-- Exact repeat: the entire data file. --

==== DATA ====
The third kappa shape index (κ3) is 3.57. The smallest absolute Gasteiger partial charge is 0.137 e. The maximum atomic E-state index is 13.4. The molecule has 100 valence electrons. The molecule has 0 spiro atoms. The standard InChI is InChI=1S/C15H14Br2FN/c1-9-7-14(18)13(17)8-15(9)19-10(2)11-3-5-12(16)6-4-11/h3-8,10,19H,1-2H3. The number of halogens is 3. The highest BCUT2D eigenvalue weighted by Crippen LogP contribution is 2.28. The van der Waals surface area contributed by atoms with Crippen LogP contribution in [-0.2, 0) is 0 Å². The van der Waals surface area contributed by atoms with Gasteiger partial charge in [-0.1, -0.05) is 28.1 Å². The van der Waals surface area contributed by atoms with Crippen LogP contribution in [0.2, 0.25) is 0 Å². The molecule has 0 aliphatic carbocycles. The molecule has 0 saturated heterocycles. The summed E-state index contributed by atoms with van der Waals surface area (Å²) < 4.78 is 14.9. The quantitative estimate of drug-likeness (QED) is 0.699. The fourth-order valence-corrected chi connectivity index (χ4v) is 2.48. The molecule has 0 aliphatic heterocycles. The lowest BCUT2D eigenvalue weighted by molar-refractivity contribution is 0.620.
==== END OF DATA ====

The third kappa shape index (κ3) is 3.57. The smallest absolute Gasteiger partial charge is 0.137 e. The maximum atomic E-state index is 13.4. The molecule has 100 valence electrons. The molecule has 0 spiro atoms. The standard InChI is InChI=1S/C15H14Br2FN/c1-9-7-14(18)13(17)8-15(9)19-10(2)11-3-5-12(16)6-4-11/h3-8,10,19H,1-2H3. The number of halogens is 3. The highest BCUT2D eigenvalue weighted by Crippen LogP contribution is 2.28. The van der Waals surface area contributed by atoms with Crippen LogP contribution in [-0.2, 0) is 0 Å². The van der Waals surface area contributed by atoms with Gasteiger partial charge in [-0.1, -0.05) is 28.1 Å². The van der Waals surface area contributed by atoms with Crippen LogP contribution in [0.2, 0.25) is 0 Å². The molecule has 0 aliphatic carbocycles. The molecule has 0 saturated heterocycles. The summed E-state index contributed by atoms with van der Waals surface area (Å²) < 4.78 is 14.9. The quantitative estimate of drug-likeness (QED) is 0.699. The fourth-order valence-corrected chi connectivity index (χ4v) is 2.48. The molecule has 0 aliphatic heterocycles. The lowest BCUT2D eigenvalue weighted by molar-refractivity contribution is 0.620.